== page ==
Why Developing Countries Should Balance Social Factors and Technological Advancement


The advancement in technology in other parts of the globe like Barcelona makes the residents enjoy a high quality of life. Technology has been a blessing to Barcelona since the residents in the picturesque Barcelona district of El Born count past days when their nights would be disturbed by garbage vehicles forever gone. Instead, the bins are fixed with high-tech sensors which notify the cleaners when the facilities should be emptied. High-tech solutions witnessed on the parking meters, street lamps and traffic lights are some of the significant achievements that citizens of Spain can be proud of.

Drivers also enjoy the improvements as they can check free parking spaces miles away from desired parking areas. Thanks to the magnetic sensors which has led to the reduction in time wastage and fuel emission by vehicles within metropolitan areas. Besides, a theatre in Barcelona is decked with a vertical garden, and this facility helps in collection of rainwater using the roof’s solar-powered system.

The situation in Barcelona is contrary to what we see in developing countries. Experts say that the adoption of high-tech in poor states may not be successful especially the slums. According to Ayona Datta who is a reader in urban futures at King’s College London, the adoption of a 24-hour smart water meter is impossible unless one is first connected to water systems. It is said that only gated areas in the developing countries can benefit from new technologies in water and transport sector.

When one needs to solve problems in developing countries, the solutions should come from the grassroots level. Social issues need to be given priority. Those who have no proper access to electricity and the internet may not see the fruits of technological advancement in the country.

The situation in Africa

Some African states have planned and designed satellite cities such as Nigeria’s Eko Atlantic City and Konza city in Kenya. Eko Atlantic City is also referred as Africa’s Dubai, and the developers said that upon completion it will solve housing problems in Nigeria and act as the financial headquarters of Nigeria. The city is being built next to Lagos on Victoria Island. The completion of such projects has led to mixed reactions in some states as it is said that the whole project is undertaken by the wealthy elites in the society who never respond to the plea of the poor people.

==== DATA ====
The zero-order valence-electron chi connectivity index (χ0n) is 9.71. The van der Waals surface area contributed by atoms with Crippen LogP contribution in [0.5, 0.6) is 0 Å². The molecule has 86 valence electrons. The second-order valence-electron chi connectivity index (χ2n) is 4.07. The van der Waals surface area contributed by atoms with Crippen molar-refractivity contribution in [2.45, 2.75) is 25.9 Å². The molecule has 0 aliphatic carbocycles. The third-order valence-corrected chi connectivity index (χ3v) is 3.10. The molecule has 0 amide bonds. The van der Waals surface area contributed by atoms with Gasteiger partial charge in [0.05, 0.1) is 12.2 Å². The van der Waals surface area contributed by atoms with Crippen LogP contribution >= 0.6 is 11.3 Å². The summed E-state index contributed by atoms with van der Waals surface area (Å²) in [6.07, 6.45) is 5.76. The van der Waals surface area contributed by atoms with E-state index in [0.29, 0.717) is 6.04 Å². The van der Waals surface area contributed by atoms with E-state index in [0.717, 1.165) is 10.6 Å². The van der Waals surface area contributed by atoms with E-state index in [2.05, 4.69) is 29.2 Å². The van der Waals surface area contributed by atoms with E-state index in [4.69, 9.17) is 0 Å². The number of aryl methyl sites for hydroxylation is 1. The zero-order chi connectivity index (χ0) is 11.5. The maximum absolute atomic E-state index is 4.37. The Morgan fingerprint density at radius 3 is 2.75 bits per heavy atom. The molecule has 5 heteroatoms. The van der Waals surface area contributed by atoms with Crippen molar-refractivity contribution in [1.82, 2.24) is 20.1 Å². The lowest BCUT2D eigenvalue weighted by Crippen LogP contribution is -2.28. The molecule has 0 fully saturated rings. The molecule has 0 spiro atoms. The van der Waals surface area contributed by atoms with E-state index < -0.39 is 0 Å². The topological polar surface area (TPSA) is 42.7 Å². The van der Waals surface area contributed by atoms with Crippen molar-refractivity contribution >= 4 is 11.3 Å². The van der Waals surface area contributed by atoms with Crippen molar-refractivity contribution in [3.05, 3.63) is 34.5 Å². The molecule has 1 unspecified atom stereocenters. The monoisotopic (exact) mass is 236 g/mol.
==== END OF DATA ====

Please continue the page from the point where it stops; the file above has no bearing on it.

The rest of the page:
The idea of smart cities in South Africa has been criticized as there are people who perceive the whole idea as a way of turning neighborhoods into consumer zones.

The latest mixed reaction in Africa was seen in Rwanda where the critics said the houses were expensive for ordinary citizens. On the other hand, there was a group which praised the steps taken since Kigali was recognized for installing wireless internet in 2013 and it was among the first African cities to have it. However, the question remains, should it be a priority?


Case Study of India

India majorly faces the problem of rapid population growth. It is projected by UN-Habitat, the U.N. agency that deals with cities that in 2050, there will be additional 300 million persons in India’s major towns.

The idea of “Smart city” in Gujarat state has never faced opposition from various people. Some individuals claim that the project will displace substance farmers and since the construction is required to take place on a floodplain, it will cause inundation. Moreover, the actual cost that will be incurred is likely to be more than what had been planned for the project since other factors were not considered during the planning process. The outline of the project includes the construction of 920 km edge of the ancient city which is aimed to be a global manufacturing hub.

The most Effective Schemes for Cities

Slum Dwellers International (SDI) and other Non-governmental groups play a key role in eradicating poverty in developing nationals. The recent campaigns on “Know Your City” which involved community-based organizations from 32 countries centered its efforts in representing the poor who dwell in urban areas.

Some schemes effectively harness technology but rarely do they receive government support. In Kenya, Map Kibera was developed to provide visibility and security information about the marginalized areas in Nairobi. The developers intended that the same strategy would be used in other slums within Nairobi city

According to SDI, the data they obtained is communally owned, and their representation focuses on united efforts to air the voice of the poor in the society.


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Written by Denis Opudo

Am an engineer who's a tech blogger, hit me up on [email protected] and we base our discussion on technology in Africa and the rest of the world.
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